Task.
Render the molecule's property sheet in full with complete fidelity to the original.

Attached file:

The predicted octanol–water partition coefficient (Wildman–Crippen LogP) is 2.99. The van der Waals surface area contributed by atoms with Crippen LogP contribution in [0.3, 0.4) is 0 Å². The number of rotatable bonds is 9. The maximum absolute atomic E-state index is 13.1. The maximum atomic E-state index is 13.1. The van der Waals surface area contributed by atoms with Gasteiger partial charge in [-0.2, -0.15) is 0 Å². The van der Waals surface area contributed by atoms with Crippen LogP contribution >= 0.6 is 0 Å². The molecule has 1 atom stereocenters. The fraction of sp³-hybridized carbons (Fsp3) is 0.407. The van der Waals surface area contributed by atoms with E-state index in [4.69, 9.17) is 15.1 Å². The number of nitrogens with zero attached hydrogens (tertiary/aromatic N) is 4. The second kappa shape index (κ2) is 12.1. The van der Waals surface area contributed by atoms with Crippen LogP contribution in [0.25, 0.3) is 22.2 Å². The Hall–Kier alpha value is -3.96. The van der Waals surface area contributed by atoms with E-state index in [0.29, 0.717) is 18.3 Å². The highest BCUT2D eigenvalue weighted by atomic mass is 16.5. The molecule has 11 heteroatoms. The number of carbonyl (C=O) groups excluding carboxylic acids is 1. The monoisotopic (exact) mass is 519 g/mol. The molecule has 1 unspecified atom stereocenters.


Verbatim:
The predicted octanol–water partition coefficient (Wildman–Crippen LogP) is 2.99. The van der Waals surface area contributed by atoms with Crippen LogP contribution in [0.3, 0.4) is 0 Å². The number of rotatable bonds is 9. The maximum absolute atomic E-state index is 13.1. The maximum atomic E-state index is 13.1. The van der Waals surface area contributed by atoms with Gasteiger partial charge in [-0.2, -0.15) is 0 Å². The van der Waals surface area contributed by atoms with Crippen LogP contribution >= 0.6 is 0 Å². The molecule has 1 atom stereocenters. The fraction of sp³-hybridized carbons (Fsp3) is 0.407. The van der Waals surface area contributed by atoms with E-state index in [4.69, 9.17) is 15.1 Å². The number of nitrogens with zero attached hydrogens (tertiary/aromatic N) is 4. The second kappa shape index (κ2) is 12.1. The van der Waals surface area contributed by atoms with Crippen LogP contribution in [0.25, 0.3) is 22.2 Å². The Hall–Kier alpha value is -3.96. The van der Waals surface area contributed by atoms with E-state index in [0.29, 0.717) is 18.3 Å². The highest BCUT2D eigenvalue weighted by atomic mass is 16.5. The molecule has 11 heteroatoms. The number of carbonyl (C=O) groups excluding carboxylic acids is 1. The monoisotopic (exact) mass is 519 g/mol. The molecule has 1 unspecified atom stereocenters.